Connecting to an AWS CodeCommit Repository Demo
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This course provides you with an introduction to AWS CodeCommit and how it can be used to manage your source code. 

Learning Objectives

  • Understand what the service is and the benefit it provides 
  • Learn the core functionality of the service
  • Learn the important features such as notifications, triggers, and approval rule templates
  • Understand how to use the service

Intended Audience

  • Those who are implementing or managing CI/CD pipelines on AWS
  • Those who want to better understand CodeCommit and how it fits into a software development process
  • Anyone taking an AWS certification, such as the AWS Developer - Associate certification 




In this demo, I’ll be using AWS CodeCommit to create a new Git repository. To do this, I’ll be using an IAM user called CodeCommitUser to create and access my repository. Here in the IAM console, you can see I’ve already created the user and attached the AWS-managed policy CodeCommitFullAccess, which as the name suggests gives you full access to CodeCommit. 

I’ve also already downloaded my access keys for this user and set up my credentials file in my AWS CLI to use these access keys. We can check this in the terminal, by typing in AWS configure and ensuring my access keys for this user are configured. And here they are - looks good. 

Now we can go to the CodeCommit Console. Here, the first thing I’ll do is click on create repository and give my repo a name. In this case, I’ll call it the WebAppRepo. For a description, I’ll say “repository for demo web application”. You can optionally choose to tag your repository using AWS tags, which help you easily find and identify your repositories. You can also use these tags to limit access to your repositories through IAM policies. 

Last, on this page, you can enable Amazon CodeGuru Reviewer access. CodeGuru Reviewer will provide recommendations to improve your Python or Java code. When you create pull requests, it will comment on issues that it finds, for example, if it finds a resource leak or a security issue. 

I won’t be using Python or Java code in this demo, so I’m going to leave this box unchecked, and click “create repository.” 

Next, I’m going to connect to the repository. I’ll be doing this through my terminal, but you can connect through a Git client as well, such as Github Desktop. Fortunately, AWS has given us some instructions on how to connect. I’ll be connecting using the HTTPS method.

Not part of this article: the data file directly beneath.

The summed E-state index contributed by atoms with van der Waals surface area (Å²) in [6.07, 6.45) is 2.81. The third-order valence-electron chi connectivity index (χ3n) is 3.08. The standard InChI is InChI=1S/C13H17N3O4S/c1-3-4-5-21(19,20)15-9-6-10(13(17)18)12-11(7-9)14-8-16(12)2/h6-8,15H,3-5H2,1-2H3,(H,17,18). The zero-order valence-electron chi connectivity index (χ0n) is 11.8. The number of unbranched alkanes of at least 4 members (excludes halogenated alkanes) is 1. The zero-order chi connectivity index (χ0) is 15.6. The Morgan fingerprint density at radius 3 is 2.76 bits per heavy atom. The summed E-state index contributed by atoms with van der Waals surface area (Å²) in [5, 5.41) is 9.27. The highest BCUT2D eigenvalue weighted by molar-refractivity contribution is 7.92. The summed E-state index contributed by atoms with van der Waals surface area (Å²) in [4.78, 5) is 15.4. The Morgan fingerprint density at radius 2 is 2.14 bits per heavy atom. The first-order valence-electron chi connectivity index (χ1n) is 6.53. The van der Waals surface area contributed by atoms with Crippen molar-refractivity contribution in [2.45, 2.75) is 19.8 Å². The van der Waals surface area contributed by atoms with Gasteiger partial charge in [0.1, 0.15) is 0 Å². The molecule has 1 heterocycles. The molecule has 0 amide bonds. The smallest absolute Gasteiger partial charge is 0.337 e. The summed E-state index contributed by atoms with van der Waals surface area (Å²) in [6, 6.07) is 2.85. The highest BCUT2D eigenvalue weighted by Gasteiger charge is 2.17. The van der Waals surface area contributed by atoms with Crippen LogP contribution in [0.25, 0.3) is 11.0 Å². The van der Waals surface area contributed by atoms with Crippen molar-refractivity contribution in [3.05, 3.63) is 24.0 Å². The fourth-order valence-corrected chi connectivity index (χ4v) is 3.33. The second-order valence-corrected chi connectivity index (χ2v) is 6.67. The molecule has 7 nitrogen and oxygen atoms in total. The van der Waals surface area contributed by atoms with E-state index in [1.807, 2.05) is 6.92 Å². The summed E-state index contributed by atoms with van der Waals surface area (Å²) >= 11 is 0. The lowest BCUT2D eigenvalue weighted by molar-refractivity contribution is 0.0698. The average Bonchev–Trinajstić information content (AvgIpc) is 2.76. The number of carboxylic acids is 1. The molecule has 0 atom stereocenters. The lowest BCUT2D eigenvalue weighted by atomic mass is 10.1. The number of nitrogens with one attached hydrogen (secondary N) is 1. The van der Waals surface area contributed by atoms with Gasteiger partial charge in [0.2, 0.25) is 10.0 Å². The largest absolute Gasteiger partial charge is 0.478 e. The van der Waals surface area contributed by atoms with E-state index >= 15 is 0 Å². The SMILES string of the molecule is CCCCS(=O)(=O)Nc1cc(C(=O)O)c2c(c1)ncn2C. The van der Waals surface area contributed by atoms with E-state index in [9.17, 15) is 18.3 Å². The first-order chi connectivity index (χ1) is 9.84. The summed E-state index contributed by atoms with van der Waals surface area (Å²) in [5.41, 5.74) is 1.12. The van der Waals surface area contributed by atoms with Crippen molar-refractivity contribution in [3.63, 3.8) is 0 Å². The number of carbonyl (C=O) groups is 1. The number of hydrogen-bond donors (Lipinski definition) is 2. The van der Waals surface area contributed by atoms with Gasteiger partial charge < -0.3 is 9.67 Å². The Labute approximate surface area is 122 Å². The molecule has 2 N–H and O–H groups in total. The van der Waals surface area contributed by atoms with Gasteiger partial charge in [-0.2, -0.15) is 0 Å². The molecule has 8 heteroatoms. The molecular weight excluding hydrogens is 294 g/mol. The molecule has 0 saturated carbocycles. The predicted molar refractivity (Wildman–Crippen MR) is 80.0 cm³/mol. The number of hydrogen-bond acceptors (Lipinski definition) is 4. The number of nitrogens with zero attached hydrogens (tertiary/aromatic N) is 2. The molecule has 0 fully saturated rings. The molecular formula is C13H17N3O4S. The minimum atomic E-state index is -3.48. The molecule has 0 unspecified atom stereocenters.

To do this, you’ll need to install git and provide appropriate permissions to your IAM user. I’ve already done both, so all I need to do is copy the git clone command they provide and then paste that into my terminal. 

This time we’ve had success - and it’s asking us for a username and password. What this is referring to is the git credentials you are required to generate for your IAM user. To do this, I’ll go back to the IAM console, click on users, then click on my CodeCommit user. 

From here, I’ll click on the security credentials tab and scroll down until I see HTTPS Git credentials for AWS CodeCommit. From here, I’ll click generate credentials which will provide me a username and password, and then click download. 

I’ll put this username and password into the required fields in my terminal. So for username, I’ll paste in the username provided by the HTTPS Git credentials, and for the password, I’ll paste in the password provided as well. 

It looks like my Git credentials were accepted, and now I just have a warning that our repository is empty. At this point, my CodeCommit repository is set up and I can begin to manage my code. That’s it for this one - I’ll see you next time. 


About the Author
Learning Paths

Alana Layton is an experienced technical trainer, technical content developer, and cloud engineer living out of Seattle, Washington. Her career has included teaching about AWS all over the world, creating AWS content that is fun, and working in consulting. She currently holds six AWS certifications. Outside of Cloud Academy, you can find her testing her knowledge in bar trivia, reading, or training for a marathon.